Experts Warn of Impending Levy Failures in California
Experts are warning that more levy failures are likely to occur in California in the coming months due to the state’s aging and poorly maintained levee system.
The recent Pajaro levee break was just the beginning, as many of California’s more than 14,000 miles of urban and rural levees are vulnerable to high, fast water flows.
Levees protect cities, towns, homes, businesses, farms, and public property from floods, and convey two-thirds of California’s drinking water.
However, on average, they are 57 years old and were built using less rigorous standards than our current best engineering practices.
While levees protecting critical infrastructure and population centers have been improved, they represent only a small percentage of the levees in California.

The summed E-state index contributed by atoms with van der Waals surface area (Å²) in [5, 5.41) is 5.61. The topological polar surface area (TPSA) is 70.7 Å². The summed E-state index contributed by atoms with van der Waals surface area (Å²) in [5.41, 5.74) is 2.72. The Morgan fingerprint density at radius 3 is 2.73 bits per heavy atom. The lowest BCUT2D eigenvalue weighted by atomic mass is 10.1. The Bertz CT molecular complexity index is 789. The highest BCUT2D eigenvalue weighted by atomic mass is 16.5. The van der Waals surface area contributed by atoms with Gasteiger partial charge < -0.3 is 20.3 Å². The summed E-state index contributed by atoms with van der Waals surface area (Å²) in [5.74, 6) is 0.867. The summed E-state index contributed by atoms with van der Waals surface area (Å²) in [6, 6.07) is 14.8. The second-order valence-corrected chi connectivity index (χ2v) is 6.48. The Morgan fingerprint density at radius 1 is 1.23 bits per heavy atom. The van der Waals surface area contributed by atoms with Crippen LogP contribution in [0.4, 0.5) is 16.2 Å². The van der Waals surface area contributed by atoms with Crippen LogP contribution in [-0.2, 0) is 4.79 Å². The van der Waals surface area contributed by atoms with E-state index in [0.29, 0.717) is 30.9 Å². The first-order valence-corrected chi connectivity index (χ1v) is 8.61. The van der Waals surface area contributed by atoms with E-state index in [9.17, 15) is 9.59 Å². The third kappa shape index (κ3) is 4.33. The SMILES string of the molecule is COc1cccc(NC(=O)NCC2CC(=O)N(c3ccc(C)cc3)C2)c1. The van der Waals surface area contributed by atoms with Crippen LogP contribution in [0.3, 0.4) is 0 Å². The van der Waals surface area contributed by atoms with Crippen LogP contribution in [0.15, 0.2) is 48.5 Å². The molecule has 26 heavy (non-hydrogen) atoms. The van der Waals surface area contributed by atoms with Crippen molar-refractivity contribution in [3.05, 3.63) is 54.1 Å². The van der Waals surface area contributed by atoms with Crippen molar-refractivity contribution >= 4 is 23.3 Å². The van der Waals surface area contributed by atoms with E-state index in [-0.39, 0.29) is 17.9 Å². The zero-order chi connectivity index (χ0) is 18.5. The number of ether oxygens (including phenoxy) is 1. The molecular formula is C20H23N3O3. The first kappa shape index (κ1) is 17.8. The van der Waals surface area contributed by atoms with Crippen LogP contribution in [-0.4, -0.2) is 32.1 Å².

Many of the thousands of miles of levees in California are mounds of dirt that are susceptible to erosion and seepage, particularly those that were damaged during the long hot drought.
Rodents often burrow into levee walls, causing further erosion and leaks.
The hydrology of California is changing dramatically, and more extreme weather, including hotter hots and drier dries, is making matters worse.
The looming threat of rural levy failures is causing concern for those who live in low-lying areas.
Many have already elevated their homes on stilts to avoid being affected by a potential flood.
However, not all homes are up on stilts, and these homes are at risk of becoming submerged if a levy fails.
Airports, including those in the Bay Area, are already building fortress wall levees to protect against sea level rise, which is another wild card that could exacerbate the levy failures.
In conclusion, experts are warning that more levy failures are inevitable in California due to the state’s aging and poorly maintained levee system.
As the hydrology of the state continues to change dramatically, more extreme weather events will occur, making matters worse.
It is imperative that the state invests in upgrading and maintaining its levee system to prevent future disasters.